Larger Entanglement Experiments?


This article is a bit of fun, but also quite serious, and it seems apropos of the season that when Christians are celebrating the ultimate “portal opening” that scientists are  trying to come up with their own version. This story was spotted and shared by J.K. (thank you), and since we’ve discussed such topics many times in our vidchats and occassionally in public blogs on this site, it seems appropriate to do so again.

The fun part of this article comes from the fact that it’s a tabloid newspaper, The NY Post, that’s reporting it from last July:

Scientists are trying to open a portal to a parallel universe

In spite of the headline here, that scientists are trying to open a “portal”, the experiment involves, I rather suspect, something else entirely, namely, quantum tunneling. Here’s what’s said about the experiment:

Scientists at Oak Ridge National Laboratory in eastern Tennessee are trying to open a portal to a parallel universe.

The project — which has been compared to the Upside Down in the Netflix blockbuster “Stranger Things” — hopes to show a world identical to ours where life is mirrored.

Leah Broussard, the physicist leading the experiment, told NBC the plan is “pretty wacky” but will “totally change the game,” ahead of a series of experiments she plans to run this summer.

Broussard’s experiment will fire a beam of subatomic particles down a 50-foot tunnel. The beam will pass a powerful magnet and hit an impenetrable wall, with a neutron detector behind it.

If the experiment is successful, particles will transform into mirror images of themselves, allowing them to burrow right through the impenetrable wall. (Emphasis added)

Now why do I suspect that this is about quantum tunneling and not “opening portals”? Because quantum tunneling is the phenomenon whereby small atomic or sub-atomic particles somehow burrow their way through impenetrable barriers, usually very thin ones. In classical pre-quantum mechanical era physics, they should not be able to do this. What’s interesting here, however, is that the “wall” appears to be thicker, and that the experiment is predicated on a hypothesis that many have thought to be the reality behind the phenomenon: the creation of “mirror images” of the particle impacting the barrier emerging on the other side of it. In other words, the particle doesn’t really burrow through the barrier, but rather, knocks a particle in the barrier – a mirror image of itself – loose. In a way, it’s a kind of entanglement. What  the article is suggesting is that this experiment is being conducted on much larger levels and scales than previous tunneling experiments, perhaps to see if the tunneling phenomenon itself can occur at much larger scales than hitherto thought. If so, then it would dovetail nicely with recent experiments demonstrating that entanglement itself can occur at much larger scales than previously thought.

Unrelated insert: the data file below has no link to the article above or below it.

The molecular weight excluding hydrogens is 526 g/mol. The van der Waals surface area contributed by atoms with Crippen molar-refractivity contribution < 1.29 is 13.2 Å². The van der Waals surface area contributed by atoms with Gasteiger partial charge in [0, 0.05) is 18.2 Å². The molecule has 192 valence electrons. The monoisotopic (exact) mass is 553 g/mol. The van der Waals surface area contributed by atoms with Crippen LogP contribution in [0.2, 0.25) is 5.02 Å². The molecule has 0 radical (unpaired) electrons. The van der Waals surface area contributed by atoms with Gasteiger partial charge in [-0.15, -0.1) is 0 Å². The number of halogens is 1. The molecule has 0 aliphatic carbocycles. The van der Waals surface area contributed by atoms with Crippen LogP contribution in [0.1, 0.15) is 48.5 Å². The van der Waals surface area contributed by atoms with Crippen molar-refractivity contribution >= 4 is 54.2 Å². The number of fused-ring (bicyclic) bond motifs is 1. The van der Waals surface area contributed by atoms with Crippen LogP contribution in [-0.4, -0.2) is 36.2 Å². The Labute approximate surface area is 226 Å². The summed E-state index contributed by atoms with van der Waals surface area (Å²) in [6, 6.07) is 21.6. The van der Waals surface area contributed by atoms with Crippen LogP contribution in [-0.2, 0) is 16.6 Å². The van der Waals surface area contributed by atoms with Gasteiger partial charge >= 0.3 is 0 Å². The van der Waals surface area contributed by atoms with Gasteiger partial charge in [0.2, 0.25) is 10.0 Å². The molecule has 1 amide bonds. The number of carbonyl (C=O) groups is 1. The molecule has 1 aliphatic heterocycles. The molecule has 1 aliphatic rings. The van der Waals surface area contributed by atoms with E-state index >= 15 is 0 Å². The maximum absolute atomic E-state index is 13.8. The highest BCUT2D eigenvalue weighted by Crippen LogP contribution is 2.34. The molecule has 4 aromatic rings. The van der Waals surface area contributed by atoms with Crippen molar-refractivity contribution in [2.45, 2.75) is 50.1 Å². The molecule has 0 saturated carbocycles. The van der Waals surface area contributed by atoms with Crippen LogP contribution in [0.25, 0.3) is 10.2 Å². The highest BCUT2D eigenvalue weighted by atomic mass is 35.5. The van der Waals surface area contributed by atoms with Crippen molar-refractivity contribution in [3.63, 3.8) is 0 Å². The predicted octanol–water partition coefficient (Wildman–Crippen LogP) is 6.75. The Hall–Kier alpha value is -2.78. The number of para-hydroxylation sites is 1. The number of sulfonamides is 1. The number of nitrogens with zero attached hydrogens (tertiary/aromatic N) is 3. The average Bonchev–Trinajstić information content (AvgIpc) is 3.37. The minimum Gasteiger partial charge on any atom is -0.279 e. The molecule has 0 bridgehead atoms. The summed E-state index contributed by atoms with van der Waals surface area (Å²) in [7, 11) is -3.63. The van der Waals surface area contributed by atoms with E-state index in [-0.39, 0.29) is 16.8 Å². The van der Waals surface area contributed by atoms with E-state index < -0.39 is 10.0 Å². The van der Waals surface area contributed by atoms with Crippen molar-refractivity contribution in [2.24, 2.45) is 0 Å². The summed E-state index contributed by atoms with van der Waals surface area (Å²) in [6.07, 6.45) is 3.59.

But at the very end of the article, there’s a statement that forms the matrix for today’s high octane speculation:

However, there wouldn’t be an alternate version of you. Current theory, the outlet explains, only hypothesizes that mirror atoms and mirror rocks are possible — and perhaps even mirror planets and stars.

It’s that statement that I take is the clue for the idea that the tunneling phenomenon may work at larger scales than once thought. But it’s that statement that “there wouldn’t be an alternate version of you,” that really sent my high octane speculation motor into overdrive, for what it suggests is that there’s no reason to expect that conscious intention has anything to do with the tunneling phenomenon.

Here I beg to differ, and strongly suspect that the exact opposite might be true. After all, at the heart of quantum mechanics is the Uncertainty Principle that one cannot measure the position and momentum of an electron at the same time, one must choose one or the other. And it’s that act of choosing one or the other than put the Observer squarely in the center of modern physics,for before an  experiment is even performed, one has already determined the quality of its outcome based on that choice. This has led to a whole new focus on the Observer not only within physics, but within scientific studies of “the paranormal” (for want of a better expression). Anyone familiar with the work of retired materials science professor at the University of California, Dr. William Tiller, will be familiar with the astonishing results of his experiments in the ability of mere human intention to alter material or chemical states with measurable results. Similar experiments were performed during the USA’s  covert and highly classified “remote viewing” experiments of the 1970s and 1980s.

Now apply that idea to the tunneling phenomenon: could it be rendered more, or less, efficient by human intentionality? I suspect so, and if I can think of it, rest assured, they have too, but we’ll probably never hear about the results of those experiments…

See you on the flip side…


Quantum Physics & Biology

Weird World of Quantum Physics May Govern Life

Clara Moskowitz, LiveScience Senior Writer
Date: 05 June 2012
The bizarre rules of quantum mechanics may in fact enable many of life's fundamental processes, scientists say.
The bizarre rules of quantum mechanics may in fact enable many of life’s fundamental processes, scientists say.